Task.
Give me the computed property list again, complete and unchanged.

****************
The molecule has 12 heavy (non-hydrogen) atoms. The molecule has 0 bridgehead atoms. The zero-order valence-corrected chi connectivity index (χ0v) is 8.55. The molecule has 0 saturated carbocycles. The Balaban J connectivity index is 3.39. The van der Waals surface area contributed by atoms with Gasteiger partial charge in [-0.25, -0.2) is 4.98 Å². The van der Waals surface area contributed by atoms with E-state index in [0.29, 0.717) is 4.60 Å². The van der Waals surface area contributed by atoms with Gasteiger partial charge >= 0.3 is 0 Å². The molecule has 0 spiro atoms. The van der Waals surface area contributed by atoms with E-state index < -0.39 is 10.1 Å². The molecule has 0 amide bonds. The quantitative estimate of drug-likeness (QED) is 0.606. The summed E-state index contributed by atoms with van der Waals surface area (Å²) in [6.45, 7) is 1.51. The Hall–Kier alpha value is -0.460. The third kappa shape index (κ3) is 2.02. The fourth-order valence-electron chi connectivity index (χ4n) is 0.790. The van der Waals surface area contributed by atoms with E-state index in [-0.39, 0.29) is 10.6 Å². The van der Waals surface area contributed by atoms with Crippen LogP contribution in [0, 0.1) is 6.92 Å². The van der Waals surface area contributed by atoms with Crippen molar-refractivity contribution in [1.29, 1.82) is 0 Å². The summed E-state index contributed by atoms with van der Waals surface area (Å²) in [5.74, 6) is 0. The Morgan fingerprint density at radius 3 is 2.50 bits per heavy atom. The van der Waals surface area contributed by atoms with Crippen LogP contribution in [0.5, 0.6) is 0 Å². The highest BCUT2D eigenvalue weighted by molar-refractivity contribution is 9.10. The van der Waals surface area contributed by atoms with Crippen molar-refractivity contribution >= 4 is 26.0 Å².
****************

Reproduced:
The molecule has 12 heavy (non-hydrogen) atoms. The molecule has 0 bridgehead atoms. The zero-order valence-corrected chi connectivity index (χ0v) is 8.55. The molecule has 0 saturated carbocycles. The Balaban J connectivity index is 3.39. The van der Waals surface area contributed by atoms with Gasteiger partial charge in [-0.25, -0.2) is 4.98 Å². The van der Waals surface area contributed by atoms with E-state index in [0.29, 0.717) is 4.60 Å². The van der Waals surface area contributed by atoms with Gasteiger partial charge >= 0.3 is 0 Å². The molecule has 0 spiro atoms. The van der Waals surface area contributed by atoms with E-state index < -0.39 is 10.1 Å². The molecule has 0 amide bonds. The quantitative estimate of drug-likeness (QED) is 0.606. The summed E-state index contributed by atoms with van der Waals surface area (Å²) in [6.45, 7) is 1.51. The Hall–Kier alpha value is -0.460. The third kappa shape index (κ3) is 2.02. The fourth-order valence-electron chi connectivity index (χ4n) is 0.790. The van der Waals surface area contributed by atoms with E-state index in [-0.39, 0.29) is 10.6 Å². The van der Waals surface area contributed by atoms with Crippen LogP contribution in [0, 0.1) is 6.92 Å². The van der Waals surface area contributed by atoms with Crippen molar-refractivity contribution in [1.29, 1.82) is 0 Å². The summed E-state index contributed by atoms with van der Waals surface area (Å²) in [5.74, 6) is 0. The Morgan fingerprint density at radius 3 is 2.50 bits per heavy atom. The van der Waals surface area contributed by atoms with Crippen LogP contribution in [0.5, 0.6) is 0 Å². The highest BCUT2D eigenvalue weighted by molar-refractivity contribution is 9.10. The van der Waals surface area contributed by atoms with Crippen molar-refractivity contribution >= 4 is 26.0 Å².